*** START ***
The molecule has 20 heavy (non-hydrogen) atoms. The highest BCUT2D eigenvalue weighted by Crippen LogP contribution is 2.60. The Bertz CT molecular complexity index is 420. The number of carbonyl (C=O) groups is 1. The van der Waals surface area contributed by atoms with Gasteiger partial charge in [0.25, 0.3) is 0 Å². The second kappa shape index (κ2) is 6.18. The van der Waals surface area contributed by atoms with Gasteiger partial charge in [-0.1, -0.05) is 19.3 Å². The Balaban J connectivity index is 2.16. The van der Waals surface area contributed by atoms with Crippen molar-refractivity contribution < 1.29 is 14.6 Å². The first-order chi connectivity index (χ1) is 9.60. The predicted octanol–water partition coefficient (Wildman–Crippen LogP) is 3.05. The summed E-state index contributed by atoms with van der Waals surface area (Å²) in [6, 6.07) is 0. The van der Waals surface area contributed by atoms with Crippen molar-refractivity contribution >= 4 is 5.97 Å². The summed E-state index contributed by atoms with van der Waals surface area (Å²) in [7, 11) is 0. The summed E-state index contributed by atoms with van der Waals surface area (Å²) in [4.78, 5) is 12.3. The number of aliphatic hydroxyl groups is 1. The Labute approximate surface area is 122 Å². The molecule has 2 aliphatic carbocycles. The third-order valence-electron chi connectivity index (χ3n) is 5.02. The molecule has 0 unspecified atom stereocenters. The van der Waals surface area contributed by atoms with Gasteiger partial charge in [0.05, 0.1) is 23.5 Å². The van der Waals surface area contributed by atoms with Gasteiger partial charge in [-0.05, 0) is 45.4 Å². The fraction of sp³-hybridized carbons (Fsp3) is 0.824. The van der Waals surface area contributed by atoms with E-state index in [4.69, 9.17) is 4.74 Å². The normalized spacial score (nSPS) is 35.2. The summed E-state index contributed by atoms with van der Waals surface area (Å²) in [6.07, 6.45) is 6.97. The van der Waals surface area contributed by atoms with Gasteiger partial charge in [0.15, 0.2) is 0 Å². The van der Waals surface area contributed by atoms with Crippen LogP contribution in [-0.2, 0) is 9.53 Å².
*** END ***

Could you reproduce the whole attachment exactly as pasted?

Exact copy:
The molecule has 20 heavy (non-hydrogen) atoms. The highest BCUT2D eigenvalue weighted by Crippen LogP contribution is 2.60. The Bertz CT molecular complexity index is 420. The number of carbonyl (C=O) groups is 1. The van der Waals surface area contributed by atoms with Gasteiger partial charge in [0.25, 0.3) is 0 Å². The second kappa shape index (κ2) is 6.18. The van der Waals surface area contributed by atoms with Gasteiger partial charge in [-0.1, -0.05) is 19.3 Å². The Balaban J connectivity index is 2.16. The van der Waals surface area contributed by atoms with Crippen molar-refractivity contribution < 1.29 is 14.6 Å². The first-order chi connectivity index (χ1) is 9.60. The predicted octanol–water partition coefficient (Wildman–Crippen LogP) is 3.05. The summed E-state index contributed by atoms with van der Waals surface area (Å²) in [6, 6.07) is 0. The van der Waals surface area contributed by atoms with Crippen molar-refractivity contribution >= 4 is 5.97 Å². The summed E-state index contributed by atoms with van der Waals surface area (Å²) in [7, 11) is 0. The summed E-state index contributed by atoms with van der Waals surface area (Å²) in [4.78, 5) is 12.3. The number of aliphatic hydroxyl groups is 1. The Labute approximate surface area is 122 Å². The molecule has 2 aliphatic carbocycles. The third-order valence-electron chi connectivity index (χ3n) is 5.02. The molecule has 0 unspecified atom stereocenters. The van der Waals surface area contributed by atoms with Gasteiger partial charge in [0.05, 0.1) is 23.5 Å². The van der Waals surface area contributed by atoms with Gasteiger partial charge in [-0.05, 0) is 45.4 Å². The fraction of sp³-hybridized carbons (Fsp3) is 0.824. The van der Waals surface area contributed by atoms with E-state index in [4.69, 9.17) is 4.74 Å². The normalized spacial score (nSPS) is 35.2. The summed E-state index contributed by atoms with van der Waals surface area (Å²) in [6.07, 6.45) is 6.97. The van der Waals surface area contributed by atoms with Gasteiger partial charge in [0.15, 0.2) is 0 Å². The van der Waals surface area contributed by atoms with Crippen LogP contribution in [-0.2, 0) is 9.53 Å².